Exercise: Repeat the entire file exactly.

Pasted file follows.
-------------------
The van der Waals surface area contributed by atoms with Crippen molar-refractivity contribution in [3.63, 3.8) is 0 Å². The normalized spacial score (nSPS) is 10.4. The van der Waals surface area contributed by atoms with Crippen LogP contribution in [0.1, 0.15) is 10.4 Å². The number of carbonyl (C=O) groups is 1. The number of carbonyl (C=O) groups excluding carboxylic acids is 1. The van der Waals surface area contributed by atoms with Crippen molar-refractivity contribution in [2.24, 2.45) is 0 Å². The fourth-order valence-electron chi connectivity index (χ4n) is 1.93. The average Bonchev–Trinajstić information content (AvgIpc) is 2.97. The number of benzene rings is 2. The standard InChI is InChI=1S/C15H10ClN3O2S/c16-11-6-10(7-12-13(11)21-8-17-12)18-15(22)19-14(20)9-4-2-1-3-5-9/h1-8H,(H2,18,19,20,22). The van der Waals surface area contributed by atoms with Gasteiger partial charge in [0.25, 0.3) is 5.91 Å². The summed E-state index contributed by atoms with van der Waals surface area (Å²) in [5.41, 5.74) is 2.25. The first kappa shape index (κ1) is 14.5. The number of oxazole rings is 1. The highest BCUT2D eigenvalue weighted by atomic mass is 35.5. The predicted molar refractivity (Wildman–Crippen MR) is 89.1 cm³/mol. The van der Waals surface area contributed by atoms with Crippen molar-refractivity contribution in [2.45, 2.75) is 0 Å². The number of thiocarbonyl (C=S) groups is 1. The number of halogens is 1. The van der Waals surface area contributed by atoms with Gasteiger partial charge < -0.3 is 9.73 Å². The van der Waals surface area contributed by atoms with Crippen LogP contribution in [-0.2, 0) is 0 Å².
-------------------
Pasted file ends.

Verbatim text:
The van der Waals surface area contributed by atoms with Crippen molar-refractivity contribution in [3.63, 3.8) is 0 Å². The normalized spacial score (nSPS) is 10.4. The van der Waals surface area contributed by atoms with Crippen LogP contribution in [0.1, 0.15) is 10.4 Å². The number of carbonyl (C=O) groups is 1. The number of carbonyl (C=O) groups excluding carboxylic acids is 1. The van der Waals surface area contributed by atoms with Crippen molar-refractivity contribution in [2.24, 2.45) is 0 Å². The fourth-order valence-electron chi connectivity index (χ4n) is 1.93. The average Bonchev–Trinajstić information content (AvgIpc) is 2.97. The number of benzene rings is 2. The standard InChI is InChI=1S/C15H10ClN3O2S/c16-11-6-10(7-12-13(11)21-8-17-12)18-15(22)19-14(20)9-4-2-1-3-5-9/h1-8H,(H2,18,19,20,22). The van der Waals surface area contributed by atoms with Gasteiger partial charge in [0.25, 0.3) is 5.91 Å². The summed E-state index contributed by atoms with van der Waals surface area (Å²) in [5.41, 5.74) is 2.25. The first kappa shape index (κ1) is 14.5. The number of oxazole rings is 1. The highest BCUT2D eigenvalue weighted by atomic mass is 35.5. The predicted molar refractivity (Wildman–Crippen MR) is 89.1 cm³/mol. The van der Waals surface area contributed by atoms with Crippen molar-refractivity contribution in [2.45, 2.75) is 0 Å². The number of thiocarbonyl (C=S) groups is 1. The number of halogens is 1. The van der Waals surface area contributed by atoms with Gasteiger partial charge < -0.3 is 9.73 Å². The van der Waals surface area contributed by atoms with Crippen LogP contribution in [-0.2, 0) is 0 Å².